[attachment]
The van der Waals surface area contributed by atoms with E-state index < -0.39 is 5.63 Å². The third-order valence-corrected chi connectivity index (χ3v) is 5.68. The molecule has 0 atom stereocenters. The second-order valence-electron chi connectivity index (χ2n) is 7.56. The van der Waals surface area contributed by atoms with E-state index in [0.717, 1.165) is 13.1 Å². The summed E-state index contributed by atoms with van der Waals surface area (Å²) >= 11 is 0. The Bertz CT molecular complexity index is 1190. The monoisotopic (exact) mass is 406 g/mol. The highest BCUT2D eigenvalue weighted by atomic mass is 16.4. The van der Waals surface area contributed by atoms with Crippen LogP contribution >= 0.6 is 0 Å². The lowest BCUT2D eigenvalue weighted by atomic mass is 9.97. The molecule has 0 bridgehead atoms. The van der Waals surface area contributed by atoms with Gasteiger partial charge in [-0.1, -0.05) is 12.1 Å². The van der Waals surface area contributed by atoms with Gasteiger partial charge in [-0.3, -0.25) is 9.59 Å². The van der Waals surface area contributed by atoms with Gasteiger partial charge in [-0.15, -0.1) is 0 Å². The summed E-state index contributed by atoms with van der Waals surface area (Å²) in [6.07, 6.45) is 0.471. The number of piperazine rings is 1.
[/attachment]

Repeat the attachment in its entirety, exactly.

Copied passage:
The van der Waals surface area contributed by atoms with E-state index < -0.39 is 5.63 Å². The third-order valence-corrected chi connectivity index (χ3v) is 5.68. The molecule has 0 atom stereocenters. The second-order valence-electron chi connectivity index (χ2n) is 7.56. The van der Waals surface area contributed by atoms with E-state index in [0.717, 1.165) is 13.1 Å². The summed E-state index contributed by atoms with van der Waals surface area (Å²) >= 11 is 0. The Bertz CT molecular complexity index is 1190. The monoisotopic (exact) mass is 406 g/mol. The highest BCUT2D eigenvalue weighted by atomic mass is 16.4. The van der Waals surface area contributed by atoms with Crippen LogP contribution >= 0.6 is 0 Å². The lowest BCUT2D eigenvalue weighted by atomic mass is 9.97. The molecule has 0 bridgehead atoms. The van der Waals surface area contributed by atoms with Gasteiger partial charge in [-0.1, -0.05) is 12.1 Å². The van der Waals surface area contributed by atoms with Gasteiger partial charge in [-0.3, -0.25) is 9.59 Å². The van der Waals surface area contributed by atoms with Gasteiger partial charge in [-0.15, -0.1) is 0 Å². The summed E-state index contributed by atoms with van der Waals surface area (Å²) in [6.07, 6.45) is 0.471. The number of piperazine rings is 1.